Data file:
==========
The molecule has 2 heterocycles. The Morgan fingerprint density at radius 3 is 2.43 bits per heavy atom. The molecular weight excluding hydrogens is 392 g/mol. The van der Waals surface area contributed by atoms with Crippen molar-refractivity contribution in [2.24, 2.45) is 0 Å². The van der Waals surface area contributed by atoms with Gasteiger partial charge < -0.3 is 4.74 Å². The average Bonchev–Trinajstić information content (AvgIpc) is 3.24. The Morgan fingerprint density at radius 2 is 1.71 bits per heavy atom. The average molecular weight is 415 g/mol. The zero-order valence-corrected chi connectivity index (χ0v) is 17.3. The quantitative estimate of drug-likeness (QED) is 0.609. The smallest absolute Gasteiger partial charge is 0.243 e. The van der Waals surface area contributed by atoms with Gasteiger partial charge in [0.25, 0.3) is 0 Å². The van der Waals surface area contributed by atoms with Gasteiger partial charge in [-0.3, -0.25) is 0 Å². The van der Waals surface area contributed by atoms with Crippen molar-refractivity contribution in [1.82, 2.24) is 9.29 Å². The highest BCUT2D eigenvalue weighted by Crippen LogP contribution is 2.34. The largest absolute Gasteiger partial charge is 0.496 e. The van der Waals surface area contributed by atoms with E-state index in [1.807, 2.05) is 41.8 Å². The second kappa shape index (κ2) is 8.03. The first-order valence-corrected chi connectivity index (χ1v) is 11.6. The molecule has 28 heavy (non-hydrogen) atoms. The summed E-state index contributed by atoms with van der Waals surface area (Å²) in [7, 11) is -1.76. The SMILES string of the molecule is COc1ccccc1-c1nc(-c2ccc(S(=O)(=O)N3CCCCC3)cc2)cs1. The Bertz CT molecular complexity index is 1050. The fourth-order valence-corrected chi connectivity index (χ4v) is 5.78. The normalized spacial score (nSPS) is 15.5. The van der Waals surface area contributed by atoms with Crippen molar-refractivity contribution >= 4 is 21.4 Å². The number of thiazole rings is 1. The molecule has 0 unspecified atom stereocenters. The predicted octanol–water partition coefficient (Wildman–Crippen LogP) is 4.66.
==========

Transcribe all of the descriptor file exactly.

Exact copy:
The molecule has 2 heterocycles. The Morgan fingerprint density at radius 3 is 2.43 bits per heavy atom. The molecular weight excluding hydrogens is 392 g/mol. The van der Waals surface area contributed by atoms with Crippen molar-refractivity contribution in [2.24, 2.45) is 0 Å². The van der Waals surface area contributed by atoms with Gasteiger partial charge < -0.3 is 4.74 Å². The average Bonchev–Trinajstić information content (AvgIpc) is 3.24. The Morgan fingerprint density at radius 2 is 1.71 bits per heavy atom. The average molecular weight is 415 g/mol. The zero-order valence-corrected chi connectivity index (χ0v) is 17.3. The quantitative estimate of drug-likeness (QED) is 0.609. The smallest absolute Gasteiger partial charge is 0.243 e. The van der Waals surface area contributed by atoms with Gasteiger partial charge in [0.25, 0.3) is 0 Å². The van der Waals surface area contributed by atoms with Gasteiger partial charge in [-0.3, -0.25) is 0 Å². The van der Waals surface area contributed by atoms with Crippen molar-refractivity contribution in [1.82, 2.24) is 9.29 Å². The highest BCUT2D eigenvalue weighted by Crippen LogP contribution is 2.34. The largest absolute Gasteiger partial charge is 0.496 e. The van der Waals surface area contributed by atoms with E-state index in [1.807, 2.05) is 41.8 Å². The second kappa shape index (κ2) is 8.03. The first-order valence-corrected chi connectivity index (χ1v) is 11.6. The molecule has 28 heavy (non-hydrogen) atoms. The summed E-state index contributed by atoms with van der Waals surface area (Å²) in [7, 11) is -1.76. The SMILES string of the molecule is COc1ccccc1-c1nc(-c2ccc(S(=O)(=O)N3CCCCC3)cc2)cs1. The Bertz CT molecular complexity index is 1050. The fourth-order valence-corrected chi connectivity index (χ4v) is 5.78. The normalized spacial score (nSPS) is 15.5. The van der Waals surface area contributed by atoms with Crippen molar-refractivity contribution >= 4 is 21.4 Å². The number of thiazole rings is 1. The molecule has 0 unspecified atom stereocenters. The predicted octanol–water partition coefficient (Wildman–Crippen LogP) is 4.66.